During totality, the sky goes dark; not quite as dark as night, and with strange shadow effects caused by scattered light from the edge of the eclipse; the horizon still appears quite light, and the whole landscape takes on a strange appearance. Birds go home to roost, bees stop flying, and some flowers may begin to close as if for the night; nature seems to hold its breath. In the sky above hangs the black disc of the Moon, surrounded by a faint halo, like a negative Sun. The Sun's corona, far too faint to be seen at any time other than a total eclipse, streams out from the Moon in all directions; some streamers reach several times the size of the Sun before fading away.

Solar Eclipse Corona

For a few seconds after the beginning of totality, and again just before the end, the Sun's lower atmosphere, the chromosphere, may be seen, as a reddish glow around the edge of the Moon. Some solar prominences may also be seen, as spectacular arcs of glowing red gas around the Sun. Around the Sun, with the sky nearly dark, some of the brighter stars, and particularly planets, may be seen.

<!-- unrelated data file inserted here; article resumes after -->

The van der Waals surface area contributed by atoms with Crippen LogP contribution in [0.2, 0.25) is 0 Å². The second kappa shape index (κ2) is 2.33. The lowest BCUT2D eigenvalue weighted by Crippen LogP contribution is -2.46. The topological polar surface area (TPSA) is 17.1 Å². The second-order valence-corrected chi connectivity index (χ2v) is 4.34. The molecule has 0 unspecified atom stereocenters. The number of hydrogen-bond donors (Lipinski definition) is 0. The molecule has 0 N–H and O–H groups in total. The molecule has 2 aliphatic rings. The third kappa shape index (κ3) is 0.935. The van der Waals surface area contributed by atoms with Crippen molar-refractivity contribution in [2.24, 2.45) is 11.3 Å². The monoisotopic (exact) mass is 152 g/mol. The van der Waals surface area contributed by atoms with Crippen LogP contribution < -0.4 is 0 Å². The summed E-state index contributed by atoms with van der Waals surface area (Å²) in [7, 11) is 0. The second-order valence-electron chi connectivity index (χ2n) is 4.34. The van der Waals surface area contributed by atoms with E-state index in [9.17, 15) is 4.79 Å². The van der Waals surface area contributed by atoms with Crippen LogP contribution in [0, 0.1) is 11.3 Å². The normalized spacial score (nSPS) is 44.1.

After totality the end of the total eclipse is the reverse of the beginning. Totality ends at Third Contact, the moment at which the Moon begins to uncover the Sun once again, a diamond ring, Baily's Beads, and shadow bands may be seen.

After third contact, the Sun is progressively uncovered by the Moon, and normal daylight returns. The shadow on the Sun shrinks, until it vanishes altogether at the moment of Fourth Contact.

Safe viewing of an eclipse

Warning - Observing the Sun is Dangerous. Do not look directly at the Sun, unless you are using either a solar filter or "eclipse sunglasses" specially designed to protect your eyesight.

If you do not have these filters, then project an image of the sun, through a small hole onto a flat surface, and watch the image. If you're not sure what to do, then observe with someone who does know how to safely observe an eclipse.

When the moon partially covers the sun, it is tempting to look directly at the sun. However, the sun is just as dangerous then as it is when the moon is not partially covering it. If you look directly at the sun during the partial eclipse, serious permanent damage can occur to your retina (part of the eye). It is only safe to look at a solar eclipse when the moon completely covers the disk of the sun and the corona is visible. There are safe ways of observing an eclipse, such as using a pinhole camera or projecting a telescope image onto a sheet of paper.

The totally eclipsed sun may be safely viewed without protection; but watch out for the sudden return of sunlight!